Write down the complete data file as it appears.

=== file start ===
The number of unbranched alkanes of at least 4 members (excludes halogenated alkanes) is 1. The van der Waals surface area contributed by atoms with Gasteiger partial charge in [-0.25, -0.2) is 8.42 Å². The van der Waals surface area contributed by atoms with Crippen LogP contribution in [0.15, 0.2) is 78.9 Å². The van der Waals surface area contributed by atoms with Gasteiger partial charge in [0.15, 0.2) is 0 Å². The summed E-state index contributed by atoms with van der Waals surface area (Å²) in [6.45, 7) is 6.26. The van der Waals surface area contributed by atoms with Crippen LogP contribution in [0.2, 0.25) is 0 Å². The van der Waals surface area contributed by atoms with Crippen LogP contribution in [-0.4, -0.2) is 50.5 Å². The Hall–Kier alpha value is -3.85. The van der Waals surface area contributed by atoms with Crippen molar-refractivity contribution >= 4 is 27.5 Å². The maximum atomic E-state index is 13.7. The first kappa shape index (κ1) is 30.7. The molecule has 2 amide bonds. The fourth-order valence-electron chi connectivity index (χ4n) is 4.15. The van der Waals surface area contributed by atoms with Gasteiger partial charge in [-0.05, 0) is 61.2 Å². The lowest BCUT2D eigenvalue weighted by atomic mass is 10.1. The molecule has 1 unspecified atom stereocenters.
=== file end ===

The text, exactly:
The number of unbranched alkanes of at least 4 members (excludes halogenated alkanes) is 1. The van der Waals surface area contributed by atoms with Gasteiger partial charge in [-0.25, -0.2) is 8.42 Å². The van der Waals surface area contributed by atoms with Crippen LogP contribution in [0.15, 0.2) is 78.9 Å². The van der Waals surface area contributed by atoms with Gasteiger partial charge in [0.15, 0.2) is 0 Å². The summed E-state index contributed by atoms with van der Waals surface area (Å²) in [6.45, 7) is 6.26. The van der Waals surface area contributed by atoms with Crippen LogP contribution in [0.2, 0.25) is 0 Å². The van der Waals surface area contributed by atoms with Crippen LogP contribution in [-0.4, -0.2) is 50.5 Å². The Hall–Kier alpha value is -3.85. The van der Waals surface area contributed by atoms with Crippen molar-refractivity contribution >= 4 is 27.5 Å². The maximum atomic E-state index is 13.7. The first kappa shape index (κ1) is 30.7. The molecule has 2 amide bonds. The fourth-order valence-electron chi connectivity index (χ4n) is 4.15. The van der Waals surface area contributed by atoms with Gasteiger partial charge in [-0.05, 0) is 61.2 Å². The lowest BCUT2D eigenvalue weighted by atomic mass is 10.1. The molecule has 1 unspecified atom stereocenters.